Two days ago I called my aunt June who lives in northern Idaho and learned that my pony, Hershey’s Kiss, passed away earlier that day.
I’ve never cried so hard in my life- not even after my mom died.
Hershey was everything to me throughout my childhood and adolescent years. I got him for my 9th birthday, after begging my parents for a pony incessantly for an entire year.
He was my best friend and my escape. Before and after school from when I was in 3rd grade until my freshman year in college at UNLV, I’d spend hours with him. He would poke his head out from his stall and nicker when I’d arrive, and if I didn’t give him immediate attention he’d start kicking the stall door impatiently with his forelimbs.
Growing up, looking from the outside my family appeared to have it all together. We were financially well off, and I had a pony for God’s sake, every little girl’s dream.
But behind closed doors there was a lot of sadness, alcoholism and anger. I’d wake up to doors slamming and screaming between my parents- they never slept in the same room and I never saw them embrace. Their relationship was filled with cheating and fighting that became irreparable. You could cut the tension in the house with a knife.
Horses became my escape. I would spend all my free time at the barn. Hershey would patiently listen to my stories, flickering his soft brown ears back and forth while he munched his hay. I’d bury my head under his mane, letting the tears run down his strong thick neck. I’d kiss his velvet muzzle and braid his forelock, revealing his perfect white marking shaped like a Hershey Kiss chocolate on his forehead. When I wasn’t able to be at the stable with him, I’d look out the window and picture us galloping in the fields bareback.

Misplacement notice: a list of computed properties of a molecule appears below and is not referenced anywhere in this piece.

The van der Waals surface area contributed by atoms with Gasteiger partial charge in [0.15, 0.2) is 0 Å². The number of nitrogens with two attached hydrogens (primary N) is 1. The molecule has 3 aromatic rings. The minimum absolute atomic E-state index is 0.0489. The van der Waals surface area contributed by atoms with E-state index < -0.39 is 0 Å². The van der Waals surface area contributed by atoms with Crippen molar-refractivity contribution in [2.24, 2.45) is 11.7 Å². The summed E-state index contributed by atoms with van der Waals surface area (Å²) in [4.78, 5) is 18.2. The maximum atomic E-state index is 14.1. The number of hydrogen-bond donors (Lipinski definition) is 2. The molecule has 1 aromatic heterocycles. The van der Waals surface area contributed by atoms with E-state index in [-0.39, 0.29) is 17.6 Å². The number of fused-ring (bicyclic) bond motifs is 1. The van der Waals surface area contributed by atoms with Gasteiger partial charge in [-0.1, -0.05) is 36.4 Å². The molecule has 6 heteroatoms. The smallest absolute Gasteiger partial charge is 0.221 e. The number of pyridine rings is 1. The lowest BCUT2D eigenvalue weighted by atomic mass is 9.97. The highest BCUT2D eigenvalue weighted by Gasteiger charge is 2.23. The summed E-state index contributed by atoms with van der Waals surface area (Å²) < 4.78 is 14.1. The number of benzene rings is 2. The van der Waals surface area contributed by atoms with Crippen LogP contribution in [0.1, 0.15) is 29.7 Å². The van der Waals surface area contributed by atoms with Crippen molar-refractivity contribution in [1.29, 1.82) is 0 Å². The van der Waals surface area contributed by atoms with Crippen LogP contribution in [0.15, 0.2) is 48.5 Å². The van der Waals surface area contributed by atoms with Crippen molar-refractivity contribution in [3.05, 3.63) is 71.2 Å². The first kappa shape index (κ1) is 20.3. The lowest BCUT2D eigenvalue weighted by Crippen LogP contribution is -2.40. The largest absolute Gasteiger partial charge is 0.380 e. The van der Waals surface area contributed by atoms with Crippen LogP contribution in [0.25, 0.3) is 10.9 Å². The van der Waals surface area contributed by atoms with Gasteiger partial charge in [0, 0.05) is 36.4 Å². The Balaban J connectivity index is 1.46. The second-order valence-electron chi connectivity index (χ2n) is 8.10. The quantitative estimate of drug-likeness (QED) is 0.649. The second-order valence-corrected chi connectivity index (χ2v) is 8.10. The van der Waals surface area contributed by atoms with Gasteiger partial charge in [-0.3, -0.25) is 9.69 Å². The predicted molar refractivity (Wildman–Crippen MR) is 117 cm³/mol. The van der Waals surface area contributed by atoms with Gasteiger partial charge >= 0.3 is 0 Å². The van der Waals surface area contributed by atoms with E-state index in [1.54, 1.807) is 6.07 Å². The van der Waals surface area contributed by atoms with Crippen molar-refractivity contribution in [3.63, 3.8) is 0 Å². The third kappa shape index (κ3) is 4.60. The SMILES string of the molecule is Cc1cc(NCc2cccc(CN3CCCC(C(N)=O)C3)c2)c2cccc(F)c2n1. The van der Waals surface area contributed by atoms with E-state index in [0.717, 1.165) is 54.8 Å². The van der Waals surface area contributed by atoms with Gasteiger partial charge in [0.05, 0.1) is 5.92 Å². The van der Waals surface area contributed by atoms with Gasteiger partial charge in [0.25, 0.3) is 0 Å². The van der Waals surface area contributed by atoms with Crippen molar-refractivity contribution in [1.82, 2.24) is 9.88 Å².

I don’t have much left of my physical past. My mom is dead, my dad is not involved in my life, our family home and heirlooms sold to support my dad’s gambling habit- so much is gone. More and more it is all one big faded memory. Memories of love and sadness.
I’ve been laying in bed for two days straight, trying to understand why Hershey’s death has sparked such depression. After all, he lived a wonderful life and had the best retirement on 10 acres of grass living with my aunt. He lived until he was 37 years old.
There is something extraordinarily painful about the death of a horse. In veterinary school I had to euthanize a few horses, and it was always dramatic and heart-wrenching. We’d have them up against a padded wall, then after injecting the pentobarbital solution their long graceful legs would buckle and their heavy bodies would crash violently to the earth.
Hershey saved my life; he gave me a reason to live. He needed me and depended on me. I needed to be strong for him and take care of him. And in turn he took care of me and shaped my life. Because of him I wanted to become a veterinarian. Because of him I escaped the household sadness and negativity. He showed me how to love, gave me responsibility, strength, and confidence. Did he have any idea as a pony he could do so much to a human?
And so I cry for Hershey and all the sadness in my past. I look out my bedroom window and picture him galloping freely in the clouds.